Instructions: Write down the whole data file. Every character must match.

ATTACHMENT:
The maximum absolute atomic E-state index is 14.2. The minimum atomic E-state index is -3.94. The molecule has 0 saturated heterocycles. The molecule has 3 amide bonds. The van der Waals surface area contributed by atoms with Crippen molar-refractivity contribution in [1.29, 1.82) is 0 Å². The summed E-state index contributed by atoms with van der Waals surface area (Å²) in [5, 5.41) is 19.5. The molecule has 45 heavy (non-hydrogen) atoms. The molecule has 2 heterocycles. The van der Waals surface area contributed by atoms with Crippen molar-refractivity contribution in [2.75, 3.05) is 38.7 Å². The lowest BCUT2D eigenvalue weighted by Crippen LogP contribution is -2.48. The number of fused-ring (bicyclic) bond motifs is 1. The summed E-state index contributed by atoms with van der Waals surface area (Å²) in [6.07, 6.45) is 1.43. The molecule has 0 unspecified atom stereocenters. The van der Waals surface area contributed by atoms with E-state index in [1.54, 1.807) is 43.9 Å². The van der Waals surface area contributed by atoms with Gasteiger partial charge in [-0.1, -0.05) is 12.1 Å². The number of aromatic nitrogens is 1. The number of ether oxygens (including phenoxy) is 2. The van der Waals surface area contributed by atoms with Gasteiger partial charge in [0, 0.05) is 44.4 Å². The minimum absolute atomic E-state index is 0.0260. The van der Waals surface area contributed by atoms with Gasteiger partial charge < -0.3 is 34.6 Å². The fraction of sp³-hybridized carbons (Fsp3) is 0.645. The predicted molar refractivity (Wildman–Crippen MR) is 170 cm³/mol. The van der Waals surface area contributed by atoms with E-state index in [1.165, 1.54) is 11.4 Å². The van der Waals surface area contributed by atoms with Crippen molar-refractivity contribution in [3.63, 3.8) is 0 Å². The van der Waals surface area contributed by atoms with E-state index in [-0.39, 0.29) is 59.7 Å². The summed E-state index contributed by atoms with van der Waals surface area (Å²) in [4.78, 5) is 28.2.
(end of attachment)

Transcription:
The maximum absolute atomic E-state index is 14.2. The minimum atomic E-state index is -3.94. The molecule has 0 saturated heterocycles. The molecule has 3 amide bonds. The van der Waals surface area contributed by atoms with Crippen molar-refractivity contribution in [1.29, 1.82) is 0 Å². The summed E-state index contributed by atoms with van der Waals surface area (Å²) in [5, 5.41) is 19.5. The molecule has 45 heavy (non-hydrogen) atoms. The molecule has 2 heterocycles. The van der Waals surface area contributed by atoms with Crippen molar-refractivity contribution in [2.75, 3.05) is 38.7 Å². The lowest BCUT2D eigenvalue weighted by Crippen LogP contribution is -2.48. The number of fused-ring (bicyclic) bond motifs is 1. The summed E-state index contributed by atoms with van der Waals surface area (Å²) in [6.07, 6.45) is 1.43. The molecule has 0 unspecified atom stereocenters. The van der Waals surface area contributed by atoms with E-state index in [1.54, 1.807) is 43.9 Å². The van der Waals surface area contributed by atoms with Gasteiger partial charge in [-0.1, -0.05) is 12.1 Å². The number of aromatic nitrogens is 1. The number of ether oxygens (including phenoxy) is 2. The van der Waals surface area contributed by atoms with Gasteiger partial charge in [0, 0.05) is 44.4 Å². The minimum absolute atomic E-state index is 0.0260. The van der Waals surface area contributed by atoms with Gasteiger partial charge < -0.3 is 34.6 Å². The fraction of sp³-hybridized carbons (Fsp3) is 0.645. The predicted molar refractivity (Wildman–Crippen MR) is 170 cm³/mol. The van der Waals surface area contributed by atoms with E-state index in [1.165, 1.54) is 11.4 Å². The van der Waals surface area contributed by atoms with Crippen molar-refractivity contribution in [3.63, 3.8) is 0 Å². The van der Waals surface area contributed by atoms with E-state index in [-0.39, 0.29) is 59.7 Å². The summed E-state index contributed by atoms with van der Waals surface area (Å²) in [4.78, 5) is 28.2.